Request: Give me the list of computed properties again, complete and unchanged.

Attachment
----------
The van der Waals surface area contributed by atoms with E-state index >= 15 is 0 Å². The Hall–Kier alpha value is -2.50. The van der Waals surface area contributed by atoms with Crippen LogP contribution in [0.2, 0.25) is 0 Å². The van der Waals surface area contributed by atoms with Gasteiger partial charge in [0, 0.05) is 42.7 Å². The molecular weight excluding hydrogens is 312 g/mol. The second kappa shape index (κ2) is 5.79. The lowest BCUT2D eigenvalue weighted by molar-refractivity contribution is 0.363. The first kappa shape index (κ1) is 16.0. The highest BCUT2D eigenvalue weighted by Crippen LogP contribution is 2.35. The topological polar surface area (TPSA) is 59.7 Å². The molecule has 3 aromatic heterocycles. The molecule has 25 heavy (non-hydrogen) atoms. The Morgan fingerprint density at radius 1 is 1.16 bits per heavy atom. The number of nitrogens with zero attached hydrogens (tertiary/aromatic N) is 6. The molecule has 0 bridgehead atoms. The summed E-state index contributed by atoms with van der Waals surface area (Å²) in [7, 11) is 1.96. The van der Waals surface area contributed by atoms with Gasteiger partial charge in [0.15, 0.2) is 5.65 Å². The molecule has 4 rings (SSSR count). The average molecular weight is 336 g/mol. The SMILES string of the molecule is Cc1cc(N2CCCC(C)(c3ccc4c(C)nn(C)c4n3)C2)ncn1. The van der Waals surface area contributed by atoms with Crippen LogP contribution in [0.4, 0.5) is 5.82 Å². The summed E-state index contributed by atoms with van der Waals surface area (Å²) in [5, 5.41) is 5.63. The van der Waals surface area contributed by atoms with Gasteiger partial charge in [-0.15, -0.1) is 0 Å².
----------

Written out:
The van der Waals surface area contributed by atoms with E-state index >= 15 is 0 Å². The Hall–Kier alpha value is -2.50. The van der Waals surface area contributed by atoms with Crippen LogP contribution in [0.2, 0.25) is 0 Å². The van der Waals surface area contributed by atoms with Gasteiger partial charge in [0, 0.05) is 42.7 Å². The molecular weight excluding hydrogens is 312 g/mol. The second kappa shape index (κ2) is 5.79. The lowest BCUT2D eigenvalue weighted by molar-refractivity contribution is 0.363. The first kappa shape index (κ1) is 16.0. The highest BCUT2D eigenvalue weighted by Crippen LogP contribution is 2.35. The topological polar surface area (TPSA) is 59.7 Å². The molecule has 3 aromatic heterocycles. The molecule has 25 heavy (non-hydrogen) atoms. The Morgan fingerprint density at radius 1 is 1.16 bits per heavy atom. The number of nitrogens with zero attached hydrogens (tertiary/aromatic N) is 6. The molecule has 0 bridgehead atoms. The summed E-state index contributed by atoms with van der Waals surface area (Å²) in [7, 11) is 1.96. The van der Waals surface area contributed by atoms with Gasteiger partial charge in [0.15, 0.2) is 5.65 Å². The molecule has 4 rings (SSSR count). The average molecular weight is 336 g/mol. The SMILES string of the molecule is Cc1cc(N2CCCC(C)(c3ccc4c(C)nn(C)c4n3)C2)ncn1. The van der Waals surface area contributed by atoms with Crippen LogP contribution in [0.4, 0.5) is 5.82 Å². The summed E-state index contributed by atoms with van der Waals surface area (Å²) in [5, 5.41) is 5.63. The van der Waals surface area contributed by atoms with Gasteiger partial charge in [-0.15, -0.1) is 0 Å².